Lately we’ve been contacted about all types of magazine redesign projects. Zehno can scale its magazine process to the needs and budgets of most schools. But there’s a recurring question: Do we need a full prototype?
The answer: It’s complicated.
If you’re thinking about a redesign — regardless of whether you’re hiring an outside firm or handling it in-house — here are some options to consider.
This is your best option, if you’re serious about really overhauling your magazine.
Building a prototype, coupled with clear understanding about what you want readers to do, keeps the focus on the stories you should be telling (rather than the stories that are already in the queue). Building a full prototype means that you spend concentrated time planning out the most effective way to utilize every page. Once this mock magazine is finalized, you’re ready to populate the templates with real content for your premiere issue.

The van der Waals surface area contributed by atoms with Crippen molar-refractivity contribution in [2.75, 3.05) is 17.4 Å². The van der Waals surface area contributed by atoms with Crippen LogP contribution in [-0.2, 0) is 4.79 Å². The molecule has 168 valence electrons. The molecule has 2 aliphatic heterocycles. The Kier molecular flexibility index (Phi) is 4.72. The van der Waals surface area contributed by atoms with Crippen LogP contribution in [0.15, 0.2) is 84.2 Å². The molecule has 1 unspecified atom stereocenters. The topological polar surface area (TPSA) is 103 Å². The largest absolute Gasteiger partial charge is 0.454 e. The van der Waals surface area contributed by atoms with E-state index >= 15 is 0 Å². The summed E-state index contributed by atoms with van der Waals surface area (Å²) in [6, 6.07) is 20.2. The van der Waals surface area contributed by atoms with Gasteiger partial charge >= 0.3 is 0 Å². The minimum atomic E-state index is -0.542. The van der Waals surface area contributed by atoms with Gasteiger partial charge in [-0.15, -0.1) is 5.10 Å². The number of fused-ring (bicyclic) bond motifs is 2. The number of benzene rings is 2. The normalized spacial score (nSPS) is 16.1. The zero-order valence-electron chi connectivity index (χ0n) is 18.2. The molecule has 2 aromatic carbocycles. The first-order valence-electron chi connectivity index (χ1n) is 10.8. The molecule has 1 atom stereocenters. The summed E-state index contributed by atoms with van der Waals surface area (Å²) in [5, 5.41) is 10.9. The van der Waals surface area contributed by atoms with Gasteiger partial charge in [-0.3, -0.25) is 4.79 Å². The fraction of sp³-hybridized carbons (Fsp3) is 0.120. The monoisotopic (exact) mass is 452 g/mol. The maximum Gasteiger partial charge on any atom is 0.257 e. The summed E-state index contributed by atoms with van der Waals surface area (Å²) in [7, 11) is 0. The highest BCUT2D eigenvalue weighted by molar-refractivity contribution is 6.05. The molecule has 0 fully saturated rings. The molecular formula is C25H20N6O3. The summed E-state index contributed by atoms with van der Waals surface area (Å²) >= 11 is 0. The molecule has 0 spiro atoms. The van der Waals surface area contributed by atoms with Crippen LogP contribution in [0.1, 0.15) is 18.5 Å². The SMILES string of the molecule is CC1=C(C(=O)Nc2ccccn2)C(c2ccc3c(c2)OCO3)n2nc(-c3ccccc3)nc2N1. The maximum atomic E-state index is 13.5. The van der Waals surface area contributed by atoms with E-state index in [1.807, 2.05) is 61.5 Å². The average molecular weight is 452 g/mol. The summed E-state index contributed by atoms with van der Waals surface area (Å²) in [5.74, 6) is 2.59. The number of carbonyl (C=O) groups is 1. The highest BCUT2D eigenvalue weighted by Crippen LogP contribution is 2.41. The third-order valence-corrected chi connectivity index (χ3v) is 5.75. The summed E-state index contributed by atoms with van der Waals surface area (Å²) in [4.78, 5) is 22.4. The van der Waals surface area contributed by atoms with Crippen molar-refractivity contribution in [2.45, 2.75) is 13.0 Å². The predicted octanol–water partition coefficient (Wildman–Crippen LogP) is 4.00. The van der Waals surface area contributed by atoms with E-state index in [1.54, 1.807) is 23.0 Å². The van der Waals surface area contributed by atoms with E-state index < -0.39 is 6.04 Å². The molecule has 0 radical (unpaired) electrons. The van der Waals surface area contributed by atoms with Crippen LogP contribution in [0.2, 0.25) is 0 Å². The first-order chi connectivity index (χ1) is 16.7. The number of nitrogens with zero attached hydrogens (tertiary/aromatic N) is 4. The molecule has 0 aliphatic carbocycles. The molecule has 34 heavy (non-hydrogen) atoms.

If you have a tighter timeframe and/or a smaller budget, think about a partial prototype. Choose five or six page types and create them as models, in the same way you’d develop a full prototype. Once the prototype pages are perfected, build out your first issue. Details on other pages can be worked out as they pop up.
But don’t let your attention sway from your overall strategy. And don’t get in such a hurry that you accidentally rebuild your current magazine!
Mood boards with coaching
Maybe you’ve got an experienced magazine staff that just needs some fresh thinking and outside expertise. A coaching engagement that includes strategic assessment, goal setting, creative idea exchanges and mood boards might be a smart solution. Working with the staff at the University of South Carolina, Zehno became the satellite branch of the internal team.
What scale of redesign do you need? Learn more about our magazine services.